Balancing end-to-end budgets of the Georges Bank ecosystem

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Steele, John H.
Collie, Jeremy S.
Bisagni, James J.
Gifford, Dian J.
Fogarty, Michael J.
Link, Jason S.
Sullivan, B. K.
Sieracki, Michael E.
Beet, Andrew R.
Mountain, David G.
Durbin, Edward G.
Palka, D.
Stockhausen, W. T.
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Energy budget
Food web
Georges Bank
Physical forcing
Oceanographic regimes on the continental shelf display a great range in the time scales of physical exchange, biochemical processes and trophic transfers. The close surface-to-seabed physical coupling at intermediate scales of weeks to months means that the open ocean simplification to a purely pelagic food web is inadequate. Top-down trophic depictions, starting from the fish populations, are insufficient to constrain a system involving extensive nutrient recycling at lower trophic levels and subject to physical forcing as well as fishing. These pelagic-benthic interactions are found on all continental shelves but are particularly important on the relatively shallow Georges Bank in the northwest Atlantic. We have generated budgets for the lower food web for three physical regimes (well mixed, transitional and stratified) and for three seasons (spring, summer and fall/winter). The calculations show that vertical mixing and lateral exchange between the three regimes are important for zooplankton production as well as for nutrient input. Benthic suspension feeders are an additional critical pathway for transfers to higher trophic levels. Estimates of production by mesozooplankton, benthic suspension feeders and deposit feeders, derived primarily from data collected during the GLOBEC years of 1995-1999, provide input to an upper food web. Diets of commercial fish populations are used to calculate food requirements in three fish categories, planktivores, benthivores and piscivores, for four decades, 1963-2002, between which there were major changes in the fish communities. Comparisons of inputs from the lower web with fish energetic requirements for plankton and benthos indicate that we obtained reasonable agreement for the last three decades, 1973 to 2002. However, for the first decade, the fish food requirements were significantly less than the inputs. This decade, 1963-1972, corresponds to a period characterized by a strong Labrador Current and lower nitrate levels at the shelf edge, demonstrating how strong bottom-up physical forcing may determine overall fish yields.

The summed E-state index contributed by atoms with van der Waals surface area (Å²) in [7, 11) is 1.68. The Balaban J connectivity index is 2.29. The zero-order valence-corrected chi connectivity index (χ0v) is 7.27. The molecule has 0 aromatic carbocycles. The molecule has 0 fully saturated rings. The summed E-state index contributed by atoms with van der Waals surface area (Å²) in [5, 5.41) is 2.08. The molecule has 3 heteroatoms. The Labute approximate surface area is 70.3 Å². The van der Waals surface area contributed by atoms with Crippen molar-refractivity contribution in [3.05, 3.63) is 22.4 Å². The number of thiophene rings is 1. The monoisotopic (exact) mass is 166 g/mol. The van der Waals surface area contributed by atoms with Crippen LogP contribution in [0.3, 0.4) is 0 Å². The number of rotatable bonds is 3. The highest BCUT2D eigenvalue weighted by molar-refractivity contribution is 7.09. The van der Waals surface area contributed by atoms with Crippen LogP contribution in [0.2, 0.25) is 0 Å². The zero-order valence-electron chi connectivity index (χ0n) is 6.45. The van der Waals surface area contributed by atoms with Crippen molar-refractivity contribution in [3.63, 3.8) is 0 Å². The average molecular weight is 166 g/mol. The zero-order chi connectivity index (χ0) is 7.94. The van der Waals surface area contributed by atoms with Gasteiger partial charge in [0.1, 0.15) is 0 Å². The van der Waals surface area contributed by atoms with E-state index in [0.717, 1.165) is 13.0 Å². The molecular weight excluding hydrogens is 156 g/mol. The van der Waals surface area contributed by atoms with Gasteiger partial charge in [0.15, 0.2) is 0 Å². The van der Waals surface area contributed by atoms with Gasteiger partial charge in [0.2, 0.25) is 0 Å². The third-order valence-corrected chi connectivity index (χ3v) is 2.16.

Author Posting. © Elsevier, 2007. This is the author's version of the work. It is posted here by permission of Elsevier for personal use, not for redistribution. The definitive version was published in Progress In Oceanography 74 (2007): 423-448, doi:10.1016/j.pocean.2007.05.003.
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